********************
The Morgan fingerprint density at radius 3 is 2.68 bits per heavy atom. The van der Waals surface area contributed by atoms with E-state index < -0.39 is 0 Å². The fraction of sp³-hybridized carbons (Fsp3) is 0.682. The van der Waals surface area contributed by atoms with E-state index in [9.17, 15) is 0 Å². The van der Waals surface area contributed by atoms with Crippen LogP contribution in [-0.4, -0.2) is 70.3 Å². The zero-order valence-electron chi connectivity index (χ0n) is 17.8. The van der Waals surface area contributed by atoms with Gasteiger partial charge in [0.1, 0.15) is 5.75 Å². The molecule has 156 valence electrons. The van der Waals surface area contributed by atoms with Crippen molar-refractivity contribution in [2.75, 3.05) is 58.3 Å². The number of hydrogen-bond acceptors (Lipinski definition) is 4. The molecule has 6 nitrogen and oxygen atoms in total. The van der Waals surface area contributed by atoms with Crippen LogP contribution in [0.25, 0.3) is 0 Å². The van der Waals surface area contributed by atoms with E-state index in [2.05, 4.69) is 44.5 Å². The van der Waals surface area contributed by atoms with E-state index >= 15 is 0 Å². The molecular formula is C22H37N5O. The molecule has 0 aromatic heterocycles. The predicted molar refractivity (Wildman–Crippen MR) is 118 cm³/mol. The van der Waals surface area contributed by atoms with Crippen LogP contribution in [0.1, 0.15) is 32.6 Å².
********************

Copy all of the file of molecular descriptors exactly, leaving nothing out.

The Morgan fingerprint density at radius 3 is 2.68 bits per heavy atom. The van der Waals surface area contributed by atoms with E-state index < -0.39 is 0 Å². The fraction of sp³-hybridized carbons (Fsp3) is 0.682. The van der Waals surface area contributed by atoms with E-state index in [9.17, 15) is 0 Å². The van der Waals surface area contributed by atoms with Crippen LogP contribution in [-0.4, -0.2) is 70.3 Å². The zero-order valence-electron chi connectivity index (χ0n) is 17.8. The van der Waals surface area contributed by atoms with Gasteiger partial charge in [0.1, 0.15) is 5.75 Å². The molecule has 156 valence electrons. The van der Waals surface area contributed by atoms with Crippen molar-refractivity contribution in [2.75, 3.05) is 58.3 Å². The number of hydrogen-bond acceptors (Lipinski definition) is 4. The molecule has 6 nitrogen and oxygen atoms in total. The van der Waals surface area contributed by atoms with Crippen LogP contribution in [0.25, 0.3) is 0 Å². The van der Waals surface area contributed by atoms with E-state index in [2.05, 4.69) is 44.5 Å². The van der Waals surface area contributed by atoms with E-state index >= 15 is 0 Å². The molecular formula is C22H37N5O. The molecule has 0 aromatic heterocycles. The predicted molar refractivity (Wildman–Crippen MR) is 118 cm³/mol. The van der Waals surface area contributed by atoms with Crippen LogP contribution in [0.1, 0.15) is 32.6 Å².